Spotify launched in the U.S. last July and quickly became the most popular online streaming music service in the country. Along with competitiors Pandora, MOG, and Deezer, Spotify makes vast catalogs of recorded material convenient to the public, and in some cases, totally free.
But does the ease with which such companies serve up music devalue the music itself? In short, are services like Spotify economically fair to musicians, especially those who find themselves outside the mainstream?
Online music - a double-edged sword for musicians
The question of how the digitization of music affects recording artists is not an easy one to answer. There are both and good and bad aspects of the ready availabilty of online content, where musicians are concerned.
On one hand, more people than ever are getting to find the music they want to hear, which is good for musicians who want to get the word out, and especially good for music fans. On the other hand, this breaking down of barriers is also a breaking down of the "turnstiles" by which musicians make their living, i.e. the retail counters where music was sold in the pre-digital era.
The International Federation of Phonographic Industry, an organization that represents the interests of worldwide producers of recorded music, recently released their annual report. This report reflected the unresolved dichotomy by which today's digital music scene can be characterized -- ready availability vs. steady devaluation -- as well as a gradual shift in public opinion toward the regulation of online content, in an effort to save a music industry in crisis.
"The key statistics of this report sum up the story of recent years," reads said report. "On one hand, spectacular growth in digital revenues, up more than 1000 per cent in seven years; but on the other hand, the loss of nearly one-third of the value of the entire recorded music industry. While record companies are innovating and licensing every viable form of music access for consumers, the music industry is still haemorrhaging revenue as a result of digital piracy."
The first comprehensive government study on music piracy, conducted in March of 2010, predicts that over one million jobs in the European creative industry will be lost by 2015.
Is Spotify any fairer to independent musicians than piracy?
So where does Spotify lie on the spectrum between the positive and negative aspects of digital music's ready availability? Has it repositioned the proverbial turnstile with its freemium business model, or is it just another digital pirate?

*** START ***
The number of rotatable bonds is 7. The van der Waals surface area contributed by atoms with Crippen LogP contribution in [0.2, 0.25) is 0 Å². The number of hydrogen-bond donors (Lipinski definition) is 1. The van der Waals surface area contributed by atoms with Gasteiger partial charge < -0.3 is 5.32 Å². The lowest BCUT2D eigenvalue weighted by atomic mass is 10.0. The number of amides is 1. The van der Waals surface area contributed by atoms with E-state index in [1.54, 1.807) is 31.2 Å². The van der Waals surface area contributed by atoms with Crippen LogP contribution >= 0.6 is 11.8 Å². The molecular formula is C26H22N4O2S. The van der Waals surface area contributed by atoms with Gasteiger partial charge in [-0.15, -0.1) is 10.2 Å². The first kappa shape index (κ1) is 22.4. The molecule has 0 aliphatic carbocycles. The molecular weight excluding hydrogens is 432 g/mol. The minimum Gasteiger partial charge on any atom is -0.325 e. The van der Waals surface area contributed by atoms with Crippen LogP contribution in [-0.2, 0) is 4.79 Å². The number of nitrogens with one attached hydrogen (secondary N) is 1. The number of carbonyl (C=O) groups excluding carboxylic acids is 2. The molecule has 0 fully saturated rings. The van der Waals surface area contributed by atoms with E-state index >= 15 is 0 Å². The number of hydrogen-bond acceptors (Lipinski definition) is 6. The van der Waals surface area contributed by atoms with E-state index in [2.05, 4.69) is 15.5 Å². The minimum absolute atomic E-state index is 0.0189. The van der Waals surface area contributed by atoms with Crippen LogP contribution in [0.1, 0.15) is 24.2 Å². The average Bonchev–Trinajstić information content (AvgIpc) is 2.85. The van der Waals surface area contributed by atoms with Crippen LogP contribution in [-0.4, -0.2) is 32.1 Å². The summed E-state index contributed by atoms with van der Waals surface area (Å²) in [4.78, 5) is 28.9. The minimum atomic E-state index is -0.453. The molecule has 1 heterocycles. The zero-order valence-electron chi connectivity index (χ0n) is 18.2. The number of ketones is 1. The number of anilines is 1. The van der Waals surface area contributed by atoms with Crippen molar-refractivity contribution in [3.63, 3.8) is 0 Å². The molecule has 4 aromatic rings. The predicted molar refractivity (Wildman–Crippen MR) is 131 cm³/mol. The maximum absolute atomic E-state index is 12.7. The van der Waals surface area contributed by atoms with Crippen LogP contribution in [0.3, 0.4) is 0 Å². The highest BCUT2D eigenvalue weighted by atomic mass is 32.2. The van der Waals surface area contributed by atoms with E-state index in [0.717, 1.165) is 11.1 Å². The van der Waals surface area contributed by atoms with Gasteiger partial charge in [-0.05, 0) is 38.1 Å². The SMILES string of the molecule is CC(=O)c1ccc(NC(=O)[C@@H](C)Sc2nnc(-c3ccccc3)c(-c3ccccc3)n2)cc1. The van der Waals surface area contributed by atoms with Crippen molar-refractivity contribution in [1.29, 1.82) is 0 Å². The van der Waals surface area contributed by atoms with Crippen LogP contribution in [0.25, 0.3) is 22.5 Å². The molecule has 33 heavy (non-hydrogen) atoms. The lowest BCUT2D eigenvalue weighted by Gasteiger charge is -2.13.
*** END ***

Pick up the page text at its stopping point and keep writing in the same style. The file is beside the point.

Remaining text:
While Spotify does not release the specifics of their business dealings with record companies, some reports have emerged regarding how payment to recording artists stacks up against non-digital models. And by most accounts, Spotify pays independent artists only fractions of a penny per play.
U.K. indie-folk band Uniform Motion laid out in detail what they get paid by Spotify vs. the non-digital sales in a blog post, and the results are striking. The band makes approximately $0.0041 per song play and $0.04 per album play on Spotify. Compare this to the sale of the CD format of their album, which costs $14 per copy, of which the band sees $5.99 in net profit.
One independent L.A.-based heavy metal label, Prosthetic, have pulled their catalog from Spotify's listings. "There [does] not appear to be an upside," says label co-owner E.J. Johantgen to L.A. Weekly.
Another CA-based heavy metal label Century Media also pulled their catalogue from Spotify. "While everyone at the label group believes in the ever changing possibilities of new technology and new ways of bringing music to the fans, Century Media is also of the opinion that Spotify in its present shape and form isn’t the way forward," said Century Media, via an August press release.
"Spotify will kill smaller bands that are already struggling to make ends meet," said Century Media.
Vator News contacted Spotify, which made a statement arguing that their company offers promotion for independent artists like to that of radio play, as well as offer a viable option to piracy.
"Spotify does not sell streams, but access to music. Users pay for this access either via a subscription fee or with their ear time via the ad-supported service [just like commercial radio] – they do not pay per stream," said Spotify.
"In other words, Spotify is not a unit based business and it does not make sense to look at revenues from Spotify from a per stream or other music unit-based point of view. Instead, one must look at the overall revenues that Spotify is generating, and how these revenues grow over time."
Vator News contacted Frank Portman, lead-singer of Bay Area punk band the Mr. T Experience and best-selling author of YA novel King Dork. When asked about Spotify, and its effects on indie recording artists, Portman said:
"I wouldn't say I have an anti-Spotify stance. I think it's cool, and it's the best and most functional thing of its kind yet seen. However, as the best, most efficient delivery system for free or so-cheap-it-might-as-well-be-free music, it is a kind of flagship sailing down the general current of devaluing songs and sound recordings of them.
"It's not Spotify's fault that it is able to do what it does; it's not the users' fault that it works for them to use it. It is a reasonable arrangement that accurately reflects the reality of the true value of "content" these days, which is just about nearly zero.
"But the fact that you can't sell music anymore in any real sense does affect the ability of people like me to fund recordings. I think this situation, where sound recordings and the songs they are recordings of are nearly valueless, is regrettable, but the toothpaste can't be put back in the tube. Spotify could disappear and it wouldn't change the situation. It is what it is."